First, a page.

Our current methods of building in most parts of the world cannot be maintained without pushing the demand on living systems into overload. Current building techniques require destructive mining: gypsum for sheet rock; iron for hardware, rebar and roofing; lime and other minerals for cement.
Current construction methods account for:
40% of the debris dumped in landfills
40% of the entire world’s energy usage
18% of all the world’s fresh water usage
10% of global carbon dioxide emissions
30 years of debt for the average home-owner
Natural building offers solutions to the above problems. In building with a number of durable and time-tested construction methods using combinations of materials such as local clays, sand, straw, site milled wood, stone, bamboo and other abundant and recycled materials, students will learn that natural building is not only easy to learn, but also empowers people to reclaim their dignity and basic human right to healthy, affordable, ecologically-sound and beautiful shelter.
By developing skills in natural building, students learn that they can easily acquire the skills they need to build their own home. And in that, they are not just building their own home, but a different type of social structure that redistributes energy to a local scale of interdependence.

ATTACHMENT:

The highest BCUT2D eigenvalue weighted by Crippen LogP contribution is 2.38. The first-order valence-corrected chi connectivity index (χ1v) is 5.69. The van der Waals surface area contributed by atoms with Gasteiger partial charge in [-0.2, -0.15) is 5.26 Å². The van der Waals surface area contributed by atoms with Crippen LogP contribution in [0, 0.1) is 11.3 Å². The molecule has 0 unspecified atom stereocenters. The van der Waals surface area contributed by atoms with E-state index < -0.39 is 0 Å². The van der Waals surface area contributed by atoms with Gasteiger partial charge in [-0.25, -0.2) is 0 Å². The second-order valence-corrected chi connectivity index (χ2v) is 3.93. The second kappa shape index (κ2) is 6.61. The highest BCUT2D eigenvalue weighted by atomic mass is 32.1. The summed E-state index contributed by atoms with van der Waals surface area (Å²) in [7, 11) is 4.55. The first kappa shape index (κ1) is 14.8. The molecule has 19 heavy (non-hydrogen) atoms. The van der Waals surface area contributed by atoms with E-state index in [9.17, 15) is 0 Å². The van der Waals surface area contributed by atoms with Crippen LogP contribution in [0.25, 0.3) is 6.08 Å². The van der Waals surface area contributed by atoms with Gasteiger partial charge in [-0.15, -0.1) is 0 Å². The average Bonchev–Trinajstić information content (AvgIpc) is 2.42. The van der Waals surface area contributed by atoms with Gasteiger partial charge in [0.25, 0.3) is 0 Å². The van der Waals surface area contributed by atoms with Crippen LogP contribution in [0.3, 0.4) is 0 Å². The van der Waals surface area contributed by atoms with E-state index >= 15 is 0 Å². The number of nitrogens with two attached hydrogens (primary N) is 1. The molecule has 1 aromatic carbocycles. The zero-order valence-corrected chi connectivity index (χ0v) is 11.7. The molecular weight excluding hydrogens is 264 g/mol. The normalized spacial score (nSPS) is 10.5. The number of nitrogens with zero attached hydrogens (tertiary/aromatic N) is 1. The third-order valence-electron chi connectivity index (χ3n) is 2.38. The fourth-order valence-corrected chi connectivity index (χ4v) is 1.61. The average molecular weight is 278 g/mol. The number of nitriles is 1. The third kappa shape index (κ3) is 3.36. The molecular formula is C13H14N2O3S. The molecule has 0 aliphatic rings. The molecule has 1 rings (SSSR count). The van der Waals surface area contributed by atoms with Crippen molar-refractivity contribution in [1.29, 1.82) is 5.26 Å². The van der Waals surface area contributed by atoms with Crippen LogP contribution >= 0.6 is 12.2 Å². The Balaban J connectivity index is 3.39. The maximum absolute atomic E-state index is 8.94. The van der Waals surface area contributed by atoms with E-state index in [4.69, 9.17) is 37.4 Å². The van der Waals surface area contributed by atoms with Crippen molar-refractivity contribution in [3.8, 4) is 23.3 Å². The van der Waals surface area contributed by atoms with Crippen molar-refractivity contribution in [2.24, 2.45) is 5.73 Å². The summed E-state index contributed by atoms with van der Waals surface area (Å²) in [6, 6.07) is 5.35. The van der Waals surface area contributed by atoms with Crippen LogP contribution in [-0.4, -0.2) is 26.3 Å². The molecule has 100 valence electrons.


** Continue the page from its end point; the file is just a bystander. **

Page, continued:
Coupled with permaculture, whole-systems design and renewable energy, natural building provides accessible long-term solutions to communities across the earth.
Each year, students will be giving a budget in which they can work with natural building experts in determining what is feasible throughout the course of the year. With the help of these field professionals, students will consider local ecology, geology, climate, purpose and aesthetics as they design and build structures from composting toilets to performance halls using a variety of natural building techniques.